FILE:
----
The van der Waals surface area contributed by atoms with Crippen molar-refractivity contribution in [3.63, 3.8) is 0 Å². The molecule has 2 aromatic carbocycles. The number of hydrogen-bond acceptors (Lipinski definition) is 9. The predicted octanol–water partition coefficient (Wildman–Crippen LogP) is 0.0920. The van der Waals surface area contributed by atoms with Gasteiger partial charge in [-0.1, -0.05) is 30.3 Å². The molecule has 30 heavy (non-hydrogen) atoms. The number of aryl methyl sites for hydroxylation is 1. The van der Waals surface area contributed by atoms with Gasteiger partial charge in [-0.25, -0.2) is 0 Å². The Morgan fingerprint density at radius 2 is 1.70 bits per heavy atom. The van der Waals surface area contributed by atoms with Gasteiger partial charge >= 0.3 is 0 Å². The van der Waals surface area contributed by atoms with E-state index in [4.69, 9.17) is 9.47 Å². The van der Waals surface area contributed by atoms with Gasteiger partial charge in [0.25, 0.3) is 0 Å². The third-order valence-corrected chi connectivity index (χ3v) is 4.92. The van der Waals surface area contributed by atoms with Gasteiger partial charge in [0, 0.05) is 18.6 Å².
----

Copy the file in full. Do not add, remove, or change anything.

The van der Waals surface area contributed by atoms with Crippen molar-refractivity contribution in [3.63, 3.8) is 0 Å². The molecule has 2 aromatic carbocycles. The number of hydrogen-bond acceptors (Lipinski definition) is 9. The predicted octanol–water partition coefficient (Wildman–Crippen LogP) is 0.0920. The van der Waals surface area contributed by atoms with Gasteiger partial charge in [-0.1, -0.05) is 30.3 Å². The molecule has 30 heavy (non-hydrogen) atoms. The number of aryl methyl sites for hydroxylation is 1. The van der Waals surface area contributed by atoms with Gasteiger partial charge in [-0.25, -0.2) is 0 Å². The Morgan fingerprint density at radius 2 is 1.70 bits per heavy atom. The van der Waals surface area contributed by atoms with Gasteiger partial charge >= 0.3 is 0 Å². The van der Waals surface area contributed by atoms with E-state index in [4.69, 9.17) is 9.47 Å². The van der Waals surface area contributed by atoms with Gasteiger partial charge in [0.25, 0.3) is 0 Å². The third-order valence-corrected chi connectivity index (χ3v) is 4.92. The van der Waals surface area contributed by atoms with Gasteiger partial charge in [0, 0.05) is 18.6 Å².